year, the AOC has developed a comprehensive strategic
framework outlining goals to support the solicitation of
quality problem statements and to ensure that the good
work of the program is reaching airport practitioners.
The strategic plan contains nine objectives and 27
interrelated action items. The framework for the plan
was built around four priorities: to ensure that problem
statements are of the highest quality and greatest
relevance to the airport industry; to align program
products with the interests of key audiences; to expand
and diversify product dissemination; and to implement
processes to monitor product quality, relevance and
timeliness. The AOC identified these priorities due to
the opportunities they represent for ACRP to continue
to grow and develop into the next decade.
As a complement to ACRP’s Graduate Research
Award program to stimulate thought, discussion and
research by those who may become the future airport
operators, ACRP now administers the University
Design Competition for Addressing Airport Needs.
The competition builds on the former FAA Design
Competition for Universities, which now is an ACRP
program funded by FAA. The competition is managed
for ACRP by the Virginia Space Grant Consortium of
This competition challenges individuals and teams
of undergraduate and/or graduate students working
with faculty advisors at U.S. colleges and universities to
consider innovative approaches related to airport issues.
Students can win cash prizes for their innovative design
solutions. First place winners present their work at a
national awards ceremony.
This past year, the competition focused on design
solutions in the following broad areas: airport operation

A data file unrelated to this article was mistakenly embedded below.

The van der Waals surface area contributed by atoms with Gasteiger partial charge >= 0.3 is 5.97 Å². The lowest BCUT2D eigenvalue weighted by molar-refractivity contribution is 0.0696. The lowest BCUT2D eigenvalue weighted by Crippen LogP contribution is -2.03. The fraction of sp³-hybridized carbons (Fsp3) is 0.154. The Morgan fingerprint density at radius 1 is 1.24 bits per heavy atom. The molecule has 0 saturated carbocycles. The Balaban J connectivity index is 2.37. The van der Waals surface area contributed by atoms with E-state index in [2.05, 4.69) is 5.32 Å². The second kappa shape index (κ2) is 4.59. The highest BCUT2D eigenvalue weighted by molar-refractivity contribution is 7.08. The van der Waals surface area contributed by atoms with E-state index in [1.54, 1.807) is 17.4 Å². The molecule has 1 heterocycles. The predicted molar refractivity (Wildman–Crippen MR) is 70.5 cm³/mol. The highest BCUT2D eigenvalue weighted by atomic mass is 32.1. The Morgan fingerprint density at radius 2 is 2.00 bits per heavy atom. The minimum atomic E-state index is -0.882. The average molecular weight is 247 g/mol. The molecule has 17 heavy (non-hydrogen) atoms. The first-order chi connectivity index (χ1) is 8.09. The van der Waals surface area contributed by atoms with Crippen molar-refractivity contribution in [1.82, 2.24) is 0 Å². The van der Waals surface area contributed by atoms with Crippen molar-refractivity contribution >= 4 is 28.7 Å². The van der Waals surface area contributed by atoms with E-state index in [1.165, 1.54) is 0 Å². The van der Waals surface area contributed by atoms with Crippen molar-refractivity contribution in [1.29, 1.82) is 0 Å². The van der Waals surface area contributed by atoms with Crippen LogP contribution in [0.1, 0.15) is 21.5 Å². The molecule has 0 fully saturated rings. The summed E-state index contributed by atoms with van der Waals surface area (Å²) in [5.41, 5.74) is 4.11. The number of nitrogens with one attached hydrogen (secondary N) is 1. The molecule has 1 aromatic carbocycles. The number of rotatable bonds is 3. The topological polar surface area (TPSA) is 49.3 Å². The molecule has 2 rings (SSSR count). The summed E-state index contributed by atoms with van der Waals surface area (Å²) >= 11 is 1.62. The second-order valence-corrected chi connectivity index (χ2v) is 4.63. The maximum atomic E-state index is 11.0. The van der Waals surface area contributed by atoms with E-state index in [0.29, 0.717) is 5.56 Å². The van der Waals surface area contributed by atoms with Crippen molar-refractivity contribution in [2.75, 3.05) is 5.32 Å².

and maintenance, runway safety/runway incursions/
runway excursions, airport environmental interactions,
and airport management and planning. Some specific
challenge areas are defined in the Technical Design
Challenges section of the guidelines. Students are not
limited to the suggested topic areas listed. They are free
to propose design solutions based on other topics that
fit the four broad challenge areas. Stay tuned, as you
are likely to see many of these winners present their
concepts at future AAAE conferences.
Two other popular initiatives that have grown along
with ACRP are the Impacts on Practice series and
the ACRP Ambassador Program. ACRP’s Impacts on
Practice series is designed to provide examples of how
airport industry practitioners are using ACRP research
results to assist them in their work. ACRP publications
can help to improve airport administrative practices,
develop safer and more effective operational techniques,
and increase performance efficiency. Members who use
ACRP products to further these goals are asked to share
their stories so that others might seek out ACRP to help
them as well.
Initiated in 2012, the Ambassador Program is a
key component of ACRP’s efforts to bring timely and
useful publications to the airport industry and engage
airport practitioners in ACRP’s many activities. The
Ambassadors volunteer to represent ACRP at industry
conferences and events. They use these opportunities
to talk with practitioners, answer questions, and share
the goals and value of the program. Ambassadors
serve a two-year term and agree to represent ACRP at
a minimum of four-six industry conferences or events
during that term. Ambassadors receive the training,
guidance, support and materials they need to fulfill
Johnson commented, “The beauty of ACRP is that
anyone can participate on so many different levels and
use the products produced.” To learn how to submit
your next hot research idea for consideration, or to share
how ACRP has helped you, go to www.trb.org/ACRP.
Melissa Sabatine is AAAE’s senior vice president of regulatory
affairs. She may be reached at email@example.com.
The beauty of ACRP is that
anyone can participate on so
many different levels and use
the products produced.
The AOC meets every July to discuss research
proposals and prioritize funding needs